Terrified of needles? Here’s how Torontonians are facing their fears and getting COVID-19 vaccines
Taylor Deasley grew up with a mother who didn’t believe in the science behind vaccinations.
“I wasn't allowed to get vaccinated growing up,” Deasley told CTV News Toronto. “I had permission in my schools to not get vaccinated, so I was able to be exempt from all of the required vaccines and I grew up very scared of them.”
Her fear of vaccinations manifested itself again physically in her later years. She began experiencing fainting spells and panic attacks when seeking out the missed vaccinations her mother prevented her from receiving as a child.
When it became Deasley’s turn to receive her COVID-19 vaccination, she “was nervous about the process and nervous [about what] was going to happen.”
“But I went anyway,” she explained.
Deasley’s anxieties surrounding needles and vaccinations are shared by many other Torontonians.
“The day I was to get my first Pfizer shot, I was a basket case,” Toronto resident Deborah Adoot, who received her first dose of a COVID-19 vaccination at Seneca Campus Collage, told CTV News Toronto.
“You can ask anyone who knows me. I was so incredibly anxious, but unable to think what exactly was causing my fear. I could not put my finger on it. That day I got nothing done. I could not work. [..] It was crazy irrational, I knew it, but I could not stop it,” Adoot continued.
To find out exactly what Torontonians can do about such fears, CTV News Toronto spoke to Dr. Samantha Yammine, local neuroscientist and professional science communicator, who also happens to experience severe anxieties around needles and injections.
“I think when we say ‘needle phobia,’ people really think it's like a literal fear of the needle and [..] the pain, but it can be about so much more than that,” Yammine explained.
As a school-aged child, Yammine experienced a fainting spell while receiving a vaccination in front of her schoolmates. Ever since then, she’s experienced continued fainting spells and anxiety when faced with needles. She says doctors were not always accommodating to this anxiety.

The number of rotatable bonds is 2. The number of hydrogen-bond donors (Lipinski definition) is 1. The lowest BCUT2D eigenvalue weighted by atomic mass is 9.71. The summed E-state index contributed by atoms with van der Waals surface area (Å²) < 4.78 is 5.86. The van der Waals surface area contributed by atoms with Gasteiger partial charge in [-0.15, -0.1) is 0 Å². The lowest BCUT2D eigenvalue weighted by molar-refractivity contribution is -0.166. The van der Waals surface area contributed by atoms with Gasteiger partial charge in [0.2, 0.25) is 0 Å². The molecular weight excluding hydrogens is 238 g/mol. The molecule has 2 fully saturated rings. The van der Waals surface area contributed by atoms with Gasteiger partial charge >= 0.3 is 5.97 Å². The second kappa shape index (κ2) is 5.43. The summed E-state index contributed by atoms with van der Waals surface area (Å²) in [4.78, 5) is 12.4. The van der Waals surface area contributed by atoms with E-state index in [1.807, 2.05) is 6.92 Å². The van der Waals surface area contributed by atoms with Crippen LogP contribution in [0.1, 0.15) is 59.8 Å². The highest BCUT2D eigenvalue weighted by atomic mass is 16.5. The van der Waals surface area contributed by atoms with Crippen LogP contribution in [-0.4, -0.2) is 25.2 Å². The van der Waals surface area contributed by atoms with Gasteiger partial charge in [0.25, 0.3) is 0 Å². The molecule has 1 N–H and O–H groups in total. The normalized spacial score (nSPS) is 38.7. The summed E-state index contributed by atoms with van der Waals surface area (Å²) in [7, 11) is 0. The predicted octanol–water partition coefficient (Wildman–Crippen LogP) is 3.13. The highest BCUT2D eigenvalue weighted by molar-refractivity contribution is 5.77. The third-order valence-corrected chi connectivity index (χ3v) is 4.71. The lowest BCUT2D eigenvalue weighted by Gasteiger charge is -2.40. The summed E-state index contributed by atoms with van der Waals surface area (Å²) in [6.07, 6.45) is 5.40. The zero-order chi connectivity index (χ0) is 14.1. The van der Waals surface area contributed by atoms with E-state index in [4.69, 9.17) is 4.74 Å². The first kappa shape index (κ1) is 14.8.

“I would go to the doctor and have to get a needle and I would tell them, I think I'm you know I'm nervous and I'm uncomfortable and I didn't always get the compassionate care that I needed,” Yammine said.
As a science educator, Yammine says she was excited to get her COVID-19 vaccination.
“I was really excited to be vaccinated, just the process of getting vaccinated I knew would be stressful. I was just dreading doing it,” she explained.
“Then, I learned about the City of Toronto-run accessibility clinic. It's run by the [Accessibility Task Force on COVID-19 Vaccines]. They were only running two in May, so I signed up for one. I went there and it's specifically for people with any kind of disability. And so, [..] they had a form field where you could write any type of accommodations you required,” Yammine told CTV News Toronto.
“I was able to tell them what could happen to me, what I needed to try to prevent that from happening, which included a support person having a private area, having a place to lay down and being able to kind of take my time so that we wouldn't feel rushed. And for my partner to do all my check-ins,” she said.
With these added accommodations, Yammine “had a great experience” getting her first dose.
Deasley also reported that additional accommodations helped her to feel more at ease.
“The staff gave me extra attention. They brought me into, like, a separate room. It had a bed and they were like, ‘You can lay here if you feel faint afterwards. We'll give you 15 minutes extra to stay. Instead of 15 minutes, you can stay for 30,’” she recalled.
Luckily, the City of Toronto has not left those who suffer trypanophobia out of their official vaccination rollout.
When asked about what kind of accommodations Toronto Public Health is able to provide to those who experience anxiety, a spokesperson for the health unit told CTV News Toronto that residents could bring a care provider with them, that privacy rooms could be offered, and that further accommodations could be offered if residents communicate their needs to clinic staff.
For those still unsure, Dr. Yammine has just one message:
“My fellow needle folks: I want you to know, first, that it's nothing to be embarrassed about. There's a lot of shame and embarrassment and stigma. I just want people to know it's a very real thing,” she said.
“If you require accommodations, please know that you can ask for them. You can ask at almost any mass vaccination site and even pop-ups. You often have to ask when you're there, so bring an advocate who can ask for you, if you think that would be a barrier, and make sure that you get the accommodations that you deserve.”